Tiger Woods – what a champion, what a come back!
Just a few years ago his reputation was in tatters, his golf was off and we did not know whether to love him or hate him. Yet this is a man who has popularised golf, not only amongst African American people and other minorities, but among children of all backgrounds.
He has just won the Master, but Tiger’s sponsorship of programs for children is less well known and it is opportune to flag up what he does off the course for inner city children.
Sponsoring Tiger is not easy. He is known to be difficult and expensive. It is reported that at least one corporate sponsor found that in order to secure an endorsement from Tiger Woods the fee would include an additional donation to the Tiger Woods Foundation for inner city children.
Tiger Woods created the program because he saw a hole in society that he wanted to fill. Tiger said, “I wanted a permanent, safe space for kids to explore their dreams.”
The goal of the foundation is for students to be given the support and resources needed to be successful in school and beyond. In over 20 years the foundation has been opened they have served more than 175,000 students, as well as employing 1,000 educators each year.
The foundation has been so successful due to its goal of “developing self-advocacy skills in young people,” that their students have a 98.7% college graduation rate, which is one of the highest graduation rates of a scholarship program in the country.
Tiger Woods grew up in Orange County in California and was introduced to golf before the age of two by his father, Earl Woods. I often say, imagine how good he would have been if he has been given a Little Sport Star golf club when he was born!
His father Earl was a single-digit handicap amateur golfer who was also one of the earliest African-American college baseball players at Kansas State Univerity. Tiger’s father was a member of the military and had playing privileges at the Navy golf course beside a Training Base in Los Alamitos, which allowed Tiger to play there, whilst also playing at various courses around Long Beach.
It is easy to look at Tiger’s early career and expect great things. However, he was considered a normal kid who enjoyed video games and he had to compensate for a disarming stutter. Nevertheless his future destiny into stardom was written with an early television appearance on the Mike Douglas Show starring Bob Hope.
At age three, he shot a 48 over nine holes at the Navy course.
At age five, he appeared in Golf Digest and ABC That’s Incredible.
Before turning seven, Tiger won the Under Age 10 section of the Drive, Pitch, and Putt competition, held at the Navy Golf Course in Cypress, California.
In 1984 at the age of eight, he won the 9–10 boys’ event, the youngest age group available, at the Junior World Golf Championship. He went on to win the Junior World Championships six times, including four consecutive wins from 1988 to 1991.
Tiger first defeated his father at the age of 11 years. Remember his dad is a serious golfer, not a hacker like me. His father admitted he was trying his best and he lost to Tiger every time from then on.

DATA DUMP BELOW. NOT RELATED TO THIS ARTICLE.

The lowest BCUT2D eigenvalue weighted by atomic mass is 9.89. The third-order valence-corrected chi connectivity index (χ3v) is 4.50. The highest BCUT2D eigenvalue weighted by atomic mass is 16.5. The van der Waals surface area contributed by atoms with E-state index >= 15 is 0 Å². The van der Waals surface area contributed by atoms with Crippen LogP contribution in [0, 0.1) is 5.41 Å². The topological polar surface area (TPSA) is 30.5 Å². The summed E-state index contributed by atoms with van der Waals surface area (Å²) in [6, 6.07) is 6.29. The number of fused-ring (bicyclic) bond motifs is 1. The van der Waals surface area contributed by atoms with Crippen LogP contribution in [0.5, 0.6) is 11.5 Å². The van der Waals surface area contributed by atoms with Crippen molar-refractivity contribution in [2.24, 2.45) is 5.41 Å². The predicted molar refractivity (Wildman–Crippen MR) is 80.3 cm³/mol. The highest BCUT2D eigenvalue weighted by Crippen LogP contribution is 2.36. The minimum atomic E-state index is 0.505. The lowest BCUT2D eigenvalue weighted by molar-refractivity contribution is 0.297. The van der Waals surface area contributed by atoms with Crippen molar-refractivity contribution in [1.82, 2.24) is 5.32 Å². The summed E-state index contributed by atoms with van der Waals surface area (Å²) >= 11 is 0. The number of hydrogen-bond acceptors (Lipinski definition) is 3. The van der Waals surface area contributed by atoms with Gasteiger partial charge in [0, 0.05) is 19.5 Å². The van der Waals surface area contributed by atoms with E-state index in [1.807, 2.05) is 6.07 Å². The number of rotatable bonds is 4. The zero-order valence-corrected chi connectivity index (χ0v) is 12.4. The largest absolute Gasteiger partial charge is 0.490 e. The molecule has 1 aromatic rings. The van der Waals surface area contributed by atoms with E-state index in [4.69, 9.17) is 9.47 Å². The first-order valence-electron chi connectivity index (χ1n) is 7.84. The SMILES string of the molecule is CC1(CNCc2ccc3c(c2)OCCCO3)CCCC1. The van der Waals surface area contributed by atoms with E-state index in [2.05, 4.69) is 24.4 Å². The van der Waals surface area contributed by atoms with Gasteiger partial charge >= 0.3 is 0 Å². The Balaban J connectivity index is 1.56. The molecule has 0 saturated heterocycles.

Woods first broke 70 on a regulation golf course at age 12.
When Woods was 13 years old, he played in the 1989 Big I, which was his first major national junior tournament. In the final round, he was paired with the pro John Daly, who was then relatively unknown. The event’s format placed a professional with each group of juniors who had qualified. Daly birdied three of the last four holes to beat Woods by only one stroke. As a young teenager, Woods first met the famous Jack Nicklaus in Los Angeles at the Bel Air Country Club, when Nicklaus was performing a clinic for the club’s members. Woods was part of the show, and he impressed Nicklaus and the crowd with his skills and potential. There is no doubt Earl Woods was a pushy dad. He had researched the accomplishments of Nicklaus and had set his son the goal of breaking those records.
Woods was 15-years-old and a student at Western High School in Anaheim when he became the youngest US Junior Amateur champion. He was named 1991’s Southern California Amateur Player of the Year (for the second consecutive year) and Golf Digest Junior Amateur Player of the Year. In 1992, he defended his title at the U.S. Junior Amateur Championship, becoming the tournament’s first two-time winner. He also competed in his first PGA Tour event, the Nissan Los Angeles Open (but he missed the 36-hole cut), nevertheless was named Golf Digest Amateur Player of the Year, Golf World Player of the Year, and Golfweek National Amateur of the Year.
The following year, Woods won his third consecutive U.S. Junior Amateur Championship; he remains the event’s only three-time winner. In 1994, he became the youngest winner of the U.S. Amateur Championship, a record he held until 2008.
Woods graduated from Western High School at age 18 in 1994 and was voted “Most Likely to Succeed” among the graduating class. He had starred for the high school’s golf team under coach Don Crosby.
The children’s champion
Despite his chart to success, Woods overcame difficulties with stuttering as a boy. This was not known until he wrote a letter to a boy who contemplated suicide. Woods wrote, “I know what it’s like to be different and to sometimes not fit in. I also stuttered as a child and I would talk to my dog and he would sit there and listen until he fell asleep. I also took a class for two years to help me, and I finally learned to stop.”
So, if you have enjoyed the amazing talent of Tiger Woods at Augusta in 2019, remember this was a boy, a bit like your son or daughter. He has fought adversity, scandal and upset and with sheer grit, he is back at the top of his game!
Nick is Toy Inventor, the dad who invented Little Sport Star baby toys. His baby golf club features in this article.